Each year, the Utah Division of Arts and Museums curates about 20 traveling exhibits that feature many different mediums, processes and styles. For example, photographs that won prizes at the 2015 Utah State Fair are being shown at Grand County Library in Moab through April 26, 2016. The traveling exhibits are scheduled for one-month periods at $125 per exhibit and people can sign up for them online.

Fletcher Booth, as TEP’s coordinator, then creates a schedule. On average, he arranges about 80 exhibits each year.

Laura Durham said, “Not only does this provide the communities with a new show to look forward to, it’s also great for the artists who have work in the shows. Their audience is greatly expanded as a participant in these exhibitions and they can put all these locations on their resume of where individuals have viewed their artwork.”

Laura Durham: The work of an artistic woman

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Laura Durham enjoys her job with the Utah Division of Arts and Museums. Photo courtesy of Durham.

Story by JORDAN SENTENO

Utah native Laura Durham has a bachelor’s degree in art history from Brigham Young University. She currently works for the Utah Division of Arts and Museums in Salt Lake City and manages marketing and special projects that encourage public value of the arts in the state.

Growing up as a young girl, she really enjoyed music and art. Both her parents were musicians so she was surrounded by music all the time. The turning point for her was when she was in high school. She went to London with her father when she was 17 to study art and music.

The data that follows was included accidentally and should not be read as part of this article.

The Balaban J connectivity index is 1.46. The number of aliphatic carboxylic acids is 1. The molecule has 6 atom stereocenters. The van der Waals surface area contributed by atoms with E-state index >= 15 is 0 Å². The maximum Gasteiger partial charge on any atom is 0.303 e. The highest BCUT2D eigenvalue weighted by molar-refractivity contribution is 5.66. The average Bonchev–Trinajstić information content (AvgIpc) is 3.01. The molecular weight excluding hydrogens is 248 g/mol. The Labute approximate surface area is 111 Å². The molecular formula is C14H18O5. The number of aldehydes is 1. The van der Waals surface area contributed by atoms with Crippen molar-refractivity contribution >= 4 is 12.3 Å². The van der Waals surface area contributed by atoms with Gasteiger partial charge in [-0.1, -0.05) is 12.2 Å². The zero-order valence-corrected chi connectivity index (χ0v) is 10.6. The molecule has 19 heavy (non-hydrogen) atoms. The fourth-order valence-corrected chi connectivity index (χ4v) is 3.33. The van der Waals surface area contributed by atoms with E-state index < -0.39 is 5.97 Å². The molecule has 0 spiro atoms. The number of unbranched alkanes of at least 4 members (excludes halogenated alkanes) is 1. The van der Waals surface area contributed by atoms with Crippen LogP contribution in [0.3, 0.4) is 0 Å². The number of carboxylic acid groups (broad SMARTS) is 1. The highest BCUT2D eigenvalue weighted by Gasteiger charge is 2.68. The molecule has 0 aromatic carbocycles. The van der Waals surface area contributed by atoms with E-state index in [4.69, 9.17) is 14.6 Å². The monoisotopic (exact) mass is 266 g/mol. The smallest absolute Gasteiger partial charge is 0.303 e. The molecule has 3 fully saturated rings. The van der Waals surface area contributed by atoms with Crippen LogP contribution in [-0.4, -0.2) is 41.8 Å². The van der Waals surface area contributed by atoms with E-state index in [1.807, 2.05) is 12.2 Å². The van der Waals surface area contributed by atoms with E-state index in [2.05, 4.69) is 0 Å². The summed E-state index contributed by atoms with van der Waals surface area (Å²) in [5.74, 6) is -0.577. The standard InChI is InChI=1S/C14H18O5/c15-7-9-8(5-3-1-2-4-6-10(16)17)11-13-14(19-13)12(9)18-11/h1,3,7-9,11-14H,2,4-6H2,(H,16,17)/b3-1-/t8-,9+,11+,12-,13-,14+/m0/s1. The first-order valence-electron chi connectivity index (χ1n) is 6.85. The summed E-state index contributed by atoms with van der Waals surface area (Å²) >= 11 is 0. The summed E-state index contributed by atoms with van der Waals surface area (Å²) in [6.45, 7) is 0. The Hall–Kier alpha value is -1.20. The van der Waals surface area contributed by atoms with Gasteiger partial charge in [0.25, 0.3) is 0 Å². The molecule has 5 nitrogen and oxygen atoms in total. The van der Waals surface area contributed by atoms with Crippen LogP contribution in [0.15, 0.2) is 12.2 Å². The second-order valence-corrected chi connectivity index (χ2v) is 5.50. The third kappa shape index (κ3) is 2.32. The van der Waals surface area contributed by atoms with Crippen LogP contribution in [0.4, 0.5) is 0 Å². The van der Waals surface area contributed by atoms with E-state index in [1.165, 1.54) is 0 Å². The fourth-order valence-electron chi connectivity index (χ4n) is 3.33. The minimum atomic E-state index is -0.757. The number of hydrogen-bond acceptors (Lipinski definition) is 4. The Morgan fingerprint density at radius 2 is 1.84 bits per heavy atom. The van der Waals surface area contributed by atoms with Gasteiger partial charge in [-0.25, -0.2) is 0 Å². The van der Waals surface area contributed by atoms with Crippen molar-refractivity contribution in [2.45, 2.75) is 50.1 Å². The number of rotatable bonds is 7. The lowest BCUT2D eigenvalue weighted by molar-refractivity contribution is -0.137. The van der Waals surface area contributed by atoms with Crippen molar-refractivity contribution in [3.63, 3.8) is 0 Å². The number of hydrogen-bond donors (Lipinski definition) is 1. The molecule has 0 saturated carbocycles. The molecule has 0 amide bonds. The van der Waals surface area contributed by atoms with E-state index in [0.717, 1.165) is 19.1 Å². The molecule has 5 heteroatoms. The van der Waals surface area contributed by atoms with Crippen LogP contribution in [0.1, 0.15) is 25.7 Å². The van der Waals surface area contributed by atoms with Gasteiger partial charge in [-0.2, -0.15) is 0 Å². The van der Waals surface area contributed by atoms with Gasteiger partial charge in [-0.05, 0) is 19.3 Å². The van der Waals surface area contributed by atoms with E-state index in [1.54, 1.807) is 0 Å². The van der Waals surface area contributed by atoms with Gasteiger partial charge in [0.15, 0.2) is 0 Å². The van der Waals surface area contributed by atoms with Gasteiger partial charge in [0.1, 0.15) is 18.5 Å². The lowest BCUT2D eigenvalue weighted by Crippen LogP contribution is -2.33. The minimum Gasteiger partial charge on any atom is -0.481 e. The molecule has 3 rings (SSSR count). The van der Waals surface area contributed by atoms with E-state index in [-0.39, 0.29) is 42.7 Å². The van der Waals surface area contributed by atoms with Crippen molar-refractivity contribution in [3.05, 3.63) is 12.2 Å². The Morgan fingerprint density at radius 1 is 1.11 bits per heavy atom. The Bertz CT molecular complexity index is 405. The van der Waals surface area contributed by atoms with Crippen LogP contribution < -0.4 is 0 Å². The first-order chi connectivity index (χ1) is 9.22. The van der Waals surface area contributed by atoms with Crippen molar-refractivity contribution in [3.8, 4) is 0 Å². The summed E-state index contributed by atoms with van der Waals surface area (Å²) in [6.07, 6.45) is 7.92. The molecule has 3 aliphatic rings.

“Since my parents were both musical artists I knew I wanted to do something with art and music and kind of rebelled against them by going into the field of art history,” she said in an email interview.

She has 15 years of working experience with the Utah Division of Arts and Museums. Before being promoted to marketing and public value manager, she worked as the visual arts coordinator. She also does graphic design on the side as a hobby, but has used those skills to create a brand and unique look for the Utah Division of Arts and Museums.

Durham also enjoys cooking, traveling, writing and sharing stories in her spare time. With her enjoyment of music, she sings with the Utah Chamber Artists.

Durham works out of the division’s main office in the historic Glendinning Mansion at 617 E. South Temple in Salt Lake City. Also located there is the Alice Gallery, named after founder Alice Merrill Horne. Durham chose to work at the Utah Division of Arts and Museums because she wanted to work with the arts and build programs, while also giving back to the community.

She serves on many boards, including the Salt Lake Gallery and Utah Emerging Museums Professionals. And she sits on the Downtown Marketing and Events committee, assisting with the Downtown Farmers Market, Dine O’Round and other community events.